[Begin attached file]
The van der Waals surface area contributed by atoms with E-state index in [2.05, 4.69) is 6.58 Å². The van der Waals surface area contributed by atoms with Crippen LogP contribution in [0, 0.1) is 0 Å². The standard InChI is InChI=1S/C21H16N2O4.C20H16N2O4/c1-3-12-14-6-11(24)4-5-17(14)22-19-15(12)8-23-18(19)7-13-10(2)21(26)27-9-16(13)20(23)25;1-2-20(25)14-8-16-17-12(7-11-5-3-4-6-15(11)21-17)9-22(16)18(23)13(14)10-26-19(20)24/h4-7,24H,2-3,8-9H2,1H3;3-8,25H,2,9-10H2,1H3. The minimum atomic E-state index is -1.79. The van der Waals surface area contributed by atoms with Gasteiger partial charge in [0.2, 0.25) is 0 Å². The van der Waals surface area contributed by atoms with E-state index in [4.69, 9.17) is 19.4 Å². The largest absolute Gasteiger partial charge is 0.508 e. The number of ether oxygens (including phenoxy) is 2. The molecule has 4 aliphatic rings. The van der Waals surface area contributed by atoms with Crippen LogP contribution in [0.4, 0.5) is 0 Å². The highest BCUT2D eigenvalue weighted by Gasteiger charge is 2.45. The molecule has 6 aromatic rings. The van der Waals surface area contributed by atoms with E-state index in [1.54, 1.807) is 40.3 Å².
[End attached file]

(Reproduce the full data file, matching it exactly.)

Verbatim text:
The van der Waals surface area contributed by atoms with E-state index in [2.05, 4.69) is 6.58 Å². The van der Waals surface area contributed by atoms with Crippen LogP contribution in [0, 0.1) is 0 Å². The standard InChI is InChI=1S/C21H16N2O4.C20H16N2O4/c1-3-12-14-6-11(24)4-5-17(14)22-19-15(12)8-23-18(19)7-13-10(2)21(26)27-9-16(13)20(23)25;1-2-20(25)14-8-16-17-12(7-11-5-3-4-6-15(11)21-17)9-22(16)18(23)13(14)10-26-19(20)24/h4-7,24H,2-3,8-9H2,1H3;3-8,25H,2,9-10H2,1H3. The minimum atomic E-state index is -1.79. The van der Waals surface area contributed by atoms with Gasteiger partial charge in [0.2, 0.25) is 0 Å². The van der Waals surface area contributed by atoms with E-state index in [4.69, 9.17) is 19.4 Å². The largest absolute Gasteiger partial charge is 0.508 e. The number of ether oxygens (including phenoxy) is 2. The molecule has 4 aliphatic rings. The van der Waals surface area contributed by atoms with Crippen LogP contribution in [0.4, 0.5) is 0 Å². The highest BCUT2D eigenvalue weighted by Gasteiger charge is 2.45. The molecule has 6 aromatic rings. The van der Waals surface area contributed by atoms with E-state index in [1.54, 1.807) is 40.3 Å².